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Little now remains of the once extensive network of "Mobility Bus" routes. These started out in the 1980s to provide an "accessible" service for wheelchair users, and used adapted Leyland Nationals with wheelchair lifts in the centre doorway. Later, minibuses were used, and at one point there were around 100 routes operating, numbered between 851 and 999. Generally they provided one or two journeys per week, meandering for miles around housing estates before reaching some supermarket or town centre and returning a few hours later, although a few routes provided a more intensive operation.
The advent of low floor buses on the regular bus network made many of these routes superfluous, and as routes were converted to low floor operation parallel Mobility routes were withdrawn or scaled back. Now that full low floor operation has been achieved, the Mobility (or, to use the more politically correct term, 900-series) network has reached maturity, with the remaining routes serving areas not covered by the main network, and in many cases serving roads that are not suited to regular bus operation. The focus is thus switched from carrying wheelchairs to providing a service for those who are generally less mobile – indeed, wheelchairs are not often carried now, and the current buses can only carry one each anyway, so this is just as well!
These routes had been covered on dedicated contracts, latterly with two buses (one from Metroline and one from Metrobus) doing different routes of each day of the week, but the scattered nature of the network made this very inefficient. For instance, Metrobus ran a route in North East London from their garage in Orpington, entailing around 50 empty miles per day via the Dartford Tunnel! TfL deferred re-tendering the routes, but after they had been pared back as far as was possible they were put out for tender on an individual basis, with revised timetables designed so that they could be run using buses spare from other routes between the peaks. (Most routes use more buses during peak hours than at other times, owing to higher traffic levels and consequent extended journey times. Buses are also available off a number of school day only routes.)
The 965 was awarded to Transdev London United, whose Tolworth garage the route passes. The original intention was to use the DPS class Dart from route 665, but this proved too large for part of the route, and consequently instead uses a short Dart spare from route K1. Transdev operation began on 2 June 2008, at which time the K1 used DPK class MPDs, but a few weeks later these were replaced by new Enviro200Darts, though the odd DPK may still appear. Running number 329 is spare between the peaks and can thus cover the 965, though it is driven by the driver from route 665 during school terms. SDE3 (YX08 MDY) is seen in Kingston on Monday 3 November.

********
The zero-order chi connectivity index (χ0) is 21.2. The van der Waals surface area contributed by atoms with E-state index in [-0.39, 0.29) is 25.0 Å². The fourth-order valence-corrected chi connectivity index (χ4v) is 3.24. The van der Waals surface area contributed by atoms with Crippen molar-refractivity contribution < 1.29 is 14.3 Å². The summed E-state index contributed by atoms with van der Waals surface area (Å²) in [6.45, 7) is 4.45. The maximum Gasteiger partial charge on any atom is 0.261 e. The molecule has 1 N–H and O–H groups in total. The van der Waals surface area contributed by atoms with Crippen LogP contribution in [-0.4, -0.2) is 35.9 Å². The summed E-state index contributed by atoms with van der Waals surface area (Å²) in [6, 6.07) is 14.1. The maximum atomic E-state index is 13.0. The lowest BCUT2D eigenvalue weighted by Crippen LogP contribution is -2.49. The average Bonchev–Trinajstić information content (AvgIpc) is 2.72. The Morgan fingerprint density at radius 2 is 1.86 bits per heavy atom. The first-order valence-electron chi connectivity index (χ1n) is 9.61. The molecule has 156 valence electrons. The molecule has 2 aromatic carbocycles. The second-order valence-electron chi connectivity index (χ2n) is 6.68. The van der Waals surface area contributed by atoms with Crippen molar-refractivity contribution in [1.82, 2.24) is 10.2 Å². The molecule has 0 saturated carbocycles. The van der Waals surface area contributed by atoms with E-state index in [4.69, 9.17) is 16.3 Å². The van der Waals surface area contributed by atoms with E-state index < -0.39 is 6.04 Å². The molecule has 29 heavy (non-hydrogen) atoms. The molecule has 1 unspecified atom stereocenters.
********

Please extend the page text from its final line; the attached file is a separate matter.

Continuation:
|Photo © Brian Creasey.|
The 965 is also unique now in that it runs outside the Greater London area, and is therefore registered with the traffic commissioners. It starts in Riverhill, a mobile home park, which is in London, but the only access is via Worcester Park Road, which is in Surrey. It is at this junction that the length problem was encountered, and it takes quite a bit of skill even to get a short Dart round without reversing, but, with only three regular drivers, they should get used to it! The Surrey boundary follows Hogsmill River, the the 965 runs along the south side of this from the Riverhill exit to Tolworth Court before re-entering London. Technically the route is available for use along here, but it is unlikely that anyone would do so.
After passing through Tolworth, the route follows King Charles Road. A regular service was proposed for this road at one time by diverting route 406, but the scheme fell through. King Charles Road is narrow with high levels of car parking, which would make it difficult for buses to pass. It is not too far from the parallel Ewell Road, which the 406 still uses, but there are a number of residential care homes along the road, so the 965 provides a worthwhile service. Buses then proceed via Villiers Avenue, before turning along Portland Road, the final unique stretch of road, where there is a further care home. Finally buses reach Kingston, where they run to a new terminus at Kingston Sainsbury's in Surey Basin. An excellent bus stand was put in here when the store opened a few years ago, but remained unused until the 965 was extended when the current contract started. Even then, it is a pity that such a good stand is only used twice a week, and the bus returns to the garage in between journeys in any case!
The 965 runs on Mondays and Fridays, including bank holidays (other than Christmas). Traditionally the mobility routes did not run on bank holidays, but Kingston Market runs on a Monday, and does not shut down at bank holidays. The other mobility routes all run on different days now; those that run on a Friday do operate on Good Friday, when the main network is running a Saturday (rather than Sunday) service.
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